Non-Fiction

Wishful Drinking by Carrie Fisher

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I feel I’m very sane about how crazy I am.”

Hey guys!

I’ve been stalling on this post for quite a while now, a combination between laziness and being a bit too busy. I read (well, listened to) this book in January, so hooray for my first book of the year and being on track for my 2018 reading goals! I’m Assuming that everyone knows who Carrie Fisher is, and if you dont you seriously need to reevaluate your life but if you don’t she is an actress best known for playing Princess Leia in Star Wars and recently died in 2016.

I had been eyeing this book for a while, and needed an audiobook to listen to while setting up planograms at work. I can’t listen to fiction audiobooks, as I dont pay well enough attention to them but I can’t always focus when I read nonfiction in book form. Wishful Drinking is based on Carrie Fisher’s one-woman stage show and was published in 2008.

Synopsis (from Goodreads):

In Wishful Drinking, Carrie Fisher tells the true and intoxicating story of her life with inimitable wit. Born to celebrity parents, she was picked to play a princess in a little movie called Star Wars when only 19 years old. “But it isn’t all sweetness and light sabres.” Alas, aside from a demanding career and her role as a single mother (not to mention the hyperspace hairdo), Carrie also spends her free time battling addiction, weathering the wild ride of manic depression and lounging around various mental institutions. It’s an incredible tale – from having Elizabeth Taylor as a stepmother, to marrying (and divorcing) Paul Simon, from having the father of her daughter leave her for a man, to ultimately waking up one morning and finding a friend dead beside her in bed.

My thoughts:

This book felt like sitting down with Carrie Fisher for a coffee date. Until listening to this book, I hadn’t realized how little I knew about her. I had always known that her mother was Debbie Reynolds and that she was brought up right in the heart of “Hollywood Incest,” as she has called it. Her family tree is a complicated one, especially when it comes to her daughter dating. Can you imagine? Well, If you cant, Carrie outlines the whole thing for you.

She goes into detail about some funny stories from her life, some of which involve drugs, her parents, her kid, and even a bit about life after Star Wars (though some of these stories are a bit fuzzy as she was undergoing electro-convulsive therapy). I finished this in one sitting because I simply just could not get enough and desperately wish it were longer.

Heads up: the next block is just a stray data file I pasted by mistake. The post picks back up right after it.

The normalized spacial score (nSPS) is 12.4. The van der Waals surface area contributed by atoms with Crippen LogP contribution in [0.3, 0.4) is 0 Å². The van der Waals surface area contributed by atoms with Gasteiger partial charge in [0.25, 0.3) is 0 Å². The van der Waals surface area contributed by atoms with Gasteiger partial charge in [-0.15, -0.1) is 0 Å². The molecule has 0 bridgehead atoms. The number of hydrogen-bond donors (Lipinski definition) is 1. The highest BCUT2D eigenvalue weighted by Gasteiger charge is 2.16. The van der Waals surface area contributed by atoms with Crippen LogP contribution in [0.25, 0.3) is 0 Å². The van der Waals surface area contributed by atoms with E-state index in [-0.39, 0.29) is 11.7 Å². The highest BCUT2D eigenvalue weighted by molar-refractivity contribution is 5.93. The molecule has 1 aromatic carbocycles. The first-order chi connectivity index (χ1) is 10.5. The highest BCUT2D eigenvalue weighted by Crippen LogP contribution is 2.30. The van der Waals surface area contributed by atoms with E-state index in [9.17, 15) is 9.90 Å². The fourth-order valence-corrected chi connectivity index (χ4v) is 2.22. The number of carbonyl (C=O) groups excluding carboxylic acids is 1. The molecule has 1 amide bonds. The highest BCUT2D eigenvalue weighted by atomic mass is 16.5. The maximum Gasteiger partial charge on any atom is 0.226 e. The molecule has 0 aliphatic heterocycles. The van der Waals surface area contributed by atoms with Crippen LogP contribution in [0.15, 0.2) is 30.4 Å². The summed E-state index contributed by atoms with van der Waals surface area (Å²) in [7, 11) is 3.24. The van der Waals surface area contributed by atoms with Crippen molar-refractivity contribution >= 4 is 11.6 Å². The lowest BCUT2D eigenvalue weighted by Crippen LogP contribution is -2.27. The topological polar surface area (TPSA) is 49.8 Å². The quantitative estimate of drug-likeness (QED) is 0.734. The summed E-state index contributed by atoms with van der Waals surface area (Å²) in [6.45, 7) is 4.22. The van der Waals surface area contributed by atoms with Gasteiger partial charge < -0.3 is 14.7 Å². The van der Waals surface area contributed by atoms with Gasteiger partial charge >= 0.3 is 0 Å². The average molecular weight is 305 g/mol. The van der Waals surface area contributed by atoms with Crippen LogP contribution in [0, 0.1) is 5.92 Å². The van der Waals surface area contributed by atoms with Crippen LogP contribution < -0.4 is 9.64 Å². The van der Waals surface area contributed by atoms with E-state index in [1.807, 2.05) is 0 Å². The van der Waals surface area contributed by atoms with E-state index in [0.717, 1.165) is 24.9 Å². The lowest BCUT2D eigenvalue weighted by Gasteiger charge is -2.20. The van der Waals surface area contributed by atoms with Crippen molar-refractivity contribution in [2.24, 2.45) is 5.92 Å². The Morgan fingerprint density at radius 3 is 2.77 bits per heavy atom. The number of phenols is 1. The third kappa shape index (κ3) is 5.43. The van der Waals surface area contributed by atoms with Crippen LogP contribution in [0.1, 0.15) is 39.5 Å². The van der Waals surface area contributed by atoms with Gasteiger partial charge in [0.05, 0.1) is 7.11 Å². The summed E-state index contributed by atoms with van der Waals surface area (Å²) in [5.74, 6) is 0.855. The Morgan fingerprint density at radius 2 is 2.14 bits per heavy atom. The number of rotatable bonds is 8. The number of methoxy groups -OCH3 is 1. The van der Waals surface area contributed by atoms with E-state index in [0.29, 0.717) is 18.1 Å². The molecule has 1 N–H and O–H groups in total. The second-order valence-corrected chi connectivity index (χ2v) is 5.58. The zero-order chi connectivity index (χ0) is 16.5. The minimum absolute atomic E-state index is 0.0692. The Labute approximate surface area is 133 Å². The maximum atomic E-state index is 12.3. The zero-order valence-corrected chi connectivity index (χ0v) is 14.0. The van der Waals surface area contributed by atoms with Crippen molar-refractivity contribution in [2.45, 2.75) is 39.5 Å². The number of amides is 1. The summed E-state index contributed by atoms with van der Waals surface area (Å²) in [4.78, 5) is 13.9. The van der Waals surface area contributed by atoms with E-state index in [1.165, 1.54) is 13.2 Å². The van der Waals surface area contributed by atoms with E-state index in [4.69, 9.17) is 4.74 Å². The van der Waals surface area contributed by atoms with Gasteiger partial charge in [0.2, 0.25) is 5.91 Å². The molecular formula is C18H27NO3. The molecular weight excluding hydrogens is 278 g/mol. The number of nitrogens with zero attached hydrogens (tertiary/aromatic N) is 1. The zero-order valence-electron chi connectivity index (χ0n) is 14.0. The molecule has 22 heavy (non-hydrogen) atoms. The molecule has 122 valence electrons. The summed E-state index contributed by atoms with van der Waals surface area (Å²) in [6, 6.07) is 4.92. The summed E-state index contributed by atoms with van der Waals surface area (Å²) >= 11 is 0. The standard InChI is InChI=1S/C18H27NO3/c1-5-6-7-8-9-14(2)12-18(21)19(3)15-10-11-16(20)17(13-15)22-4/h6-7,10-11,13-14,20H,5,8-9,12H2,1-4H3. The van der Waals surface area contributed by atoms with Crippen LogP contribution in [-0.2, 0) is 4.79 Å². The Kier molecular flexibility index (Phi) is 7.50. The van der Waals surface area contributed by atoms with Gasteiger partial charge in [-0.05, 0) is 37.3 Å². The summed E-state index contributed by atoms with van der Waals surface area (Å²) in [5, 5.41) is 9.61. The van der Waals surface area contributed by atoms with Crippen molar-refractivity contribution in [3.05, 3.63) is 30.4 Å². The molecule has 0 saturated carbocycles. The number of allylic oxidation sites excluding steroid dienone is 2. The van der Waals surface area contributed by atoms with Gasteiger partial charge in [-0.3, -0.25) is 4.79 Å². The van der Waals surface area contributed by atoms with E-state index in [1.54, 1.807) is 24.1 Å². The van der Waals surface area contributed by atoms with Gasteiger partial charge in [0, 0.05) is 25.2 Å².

Final Thoughts:

Wishful Drinking was absolutely wonderful. It held the ups and downs of a hectic life with more than a touch of Hollyweird. It’s a book I can see myself revisiting when I need a laugh, but I do wish it were longer. I give it 5/5 stars.

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Fiction, Thriller

Accidents Happen by Louise Millar

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Monsters are made, not born.”

I found this book as I was wandering the library looking for some light summer reading. I had never heard of it before but the title grabbed my attention. Also, who doesn’t love a cover of a woman running away in the woods?

Accidents Happen by Louise Millar focuses on Kate Parker whose terrible bad luck has caused her a lot of anxiety that is seriously affecting her and her son’s life. Kate meets a man named Jago who has decided to help her overcome her anxiety about what could happen to her or her family. However, is it really a streak of bad luck or something much worse?

Starting out, this book was effortless to read and felt pretty straight forward (minus the names of the characters that felt like they were plucked from a Top 20 names from the 90s). It is immediately obvious that Kate is actually being stalked which I found fairly interesting. I almost always enjoy when you can see the point of view from the antagonist. As the book went on though, it really seemed to feel more like a romance between Jago and Kate as the chapters from the stalker decreased.

I did, however, love the ending and the way it made me feel anxious and stressed. And by the ending, I mean the last eighty pages. I just wish that the rest of the book (which is categorized as a thriller) made me feel that way. I feel like if the pacing were done a little better  I would have enjoyed it much more. Most of the time I forgot I was reading a thriller due to the constant obsession with Jago.

Overall, It wasn’t a terrible book but it won’t be one that I read again or purchase. It’s great for some light beach reading but if you’re looking for a keep you on the edge of your seat thriller, this book isn’t for you. I would give it 2/5 stars.